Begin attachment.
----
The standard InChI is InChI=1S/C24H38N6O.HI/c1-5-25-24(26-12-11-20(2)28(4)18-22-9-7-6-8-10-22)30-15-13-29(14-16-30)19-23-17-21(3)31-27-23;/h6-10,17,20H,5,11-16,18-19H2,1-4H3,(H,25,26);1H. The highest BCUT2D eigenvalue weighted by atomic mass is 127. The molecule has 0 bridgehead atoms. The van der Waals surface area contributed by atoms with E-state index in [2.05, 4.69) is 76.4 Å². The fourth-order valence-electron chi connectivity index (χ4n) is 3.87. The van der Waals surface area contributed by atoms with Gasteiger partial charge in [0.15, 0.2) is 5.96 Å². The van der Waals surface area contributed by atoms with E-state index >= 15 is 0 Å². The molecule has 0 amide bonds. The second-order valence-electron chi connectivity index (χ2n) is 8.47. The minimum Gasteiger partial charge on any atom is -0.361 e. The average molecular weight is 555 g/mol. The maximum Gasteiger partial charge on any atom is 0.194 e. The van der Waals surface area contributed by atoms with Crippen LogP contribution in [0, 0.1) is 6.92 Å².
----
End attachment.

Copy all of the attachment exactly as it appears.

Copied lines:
The standard InChI is InChI=1S/C24H38N6O.HI/c1-5-25-24(26-12-11-20(2)28(4)18-22-9-7-6-8-10-22)30-15-13-29(14-16-30)19-23-17-21(3)31-27-23;/h6-10,17,20H,5,11-16,18-19H2,1-4H3,(H,25,26);1H. The highest BCUT2D eigenvalue weighted by atomic mass is 127. The molecule has 0 bridgehead atoms. The van der Waals surface area contributed by atoms with E-state index in [2.05, 4.69) is 76.4 Å². The fourth-order valence-electron chi connectivity index (χ4n) is 3.87. The van der Waals surface area contributed by atoms with Gasteiger partial charge in [0.15, 0.2) is 5.96 Å². The van der Waals surface area contributed by atoms with E-state index >= 15 is 0 Å². The molecule has 0 amide bonds. The second-order valence-electron chi connectivity index (χ2n) is 8.47. The minimum Gasteiger partial charge on any atom is -0.361 e. The average molecular weight is 555 g/mol. The maximum Gasteiger partial charge on any atom is 0.194 e. The van der Waals surface area contributed by atoms with Crippen LogP contribution in [0, 0.1) is 6.92 Å².